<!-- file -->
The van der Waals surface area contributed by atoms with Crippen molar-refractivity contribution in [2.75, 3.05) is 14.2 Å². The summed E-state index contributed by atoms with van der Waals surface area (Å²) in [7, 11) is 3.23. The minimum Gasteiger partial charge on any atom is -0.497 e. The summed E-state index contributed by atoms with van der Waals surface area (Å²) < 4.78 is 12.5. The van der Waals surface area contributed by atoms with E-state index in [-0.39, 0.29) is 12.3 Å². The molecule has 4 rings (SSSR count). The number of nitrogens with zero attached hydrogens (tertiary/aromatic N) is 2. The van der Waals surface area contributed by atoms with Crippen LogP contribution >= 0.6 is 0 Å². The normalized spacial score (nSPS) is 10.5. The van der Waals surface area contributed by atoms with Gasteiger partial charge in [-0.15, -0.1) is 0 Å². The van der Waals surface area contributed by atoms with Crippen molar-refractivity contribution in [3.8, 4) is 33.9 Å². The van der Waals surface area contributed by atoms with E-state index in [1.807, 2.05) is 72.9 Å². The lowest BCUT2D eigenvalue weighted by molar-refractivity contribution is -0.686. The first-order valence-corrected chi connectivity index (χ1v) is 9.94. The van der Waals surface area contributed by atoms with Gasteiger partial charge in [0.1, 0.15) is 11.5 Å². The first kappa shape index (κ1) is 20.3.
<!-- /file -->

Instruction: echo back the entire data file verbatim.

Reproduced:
The van der Waals surface area contributed by atoms with Crippen molar-refractivity contribution in [2.75, 3.05) is 14.2 Å². The summed E-state index contributed by atoms with van der Waals surface area (Å²) in [7, 11) is 3.23. The minimum Gasteiger partial charge on any atom is -0.497 e. The summed E-state index contributed by atoms with van der Waals surface area (Å²) < 4.78 is 12.5. The van der Waals surface area contributed by atoms with E-state index in [-0.39, 0.29) is 12.3 Å². The molecule has 4 rings (SSSR count). The number of nitrogens with zero attached hydrogens (tertiary/aromatic N) is 2. The van der Waals surface area contributed by atoms with Crippen LogP contribution >= 0.6 is 0 Å². The normalized spacial score (nSPS) is 10.5. The van der Waals surface area contributed by atoms with Gasteiger partial charge in [-0.15, -0.1) is 0 Å². The van der Waals surface area contributed by atoms with Crippen molar-refractivity contribution in [3.8, 4) is 33.9 Å². The van der Waals surface area contributed by atoms with E-state index in [1.807, 2.05) is 72.9 Å². The lowest BCUT2D eigenvalue weighted by molar-refractivity contribution is -0.686. The first-order valence-corrected chi connectivity index (χ1v) is 9.94. The van der Waals surface area contributed by atoms with Gasteiger partial charge in [0.1, 0.15) is 11.5 Å². The first kappa shape index (κ1) is 20.3.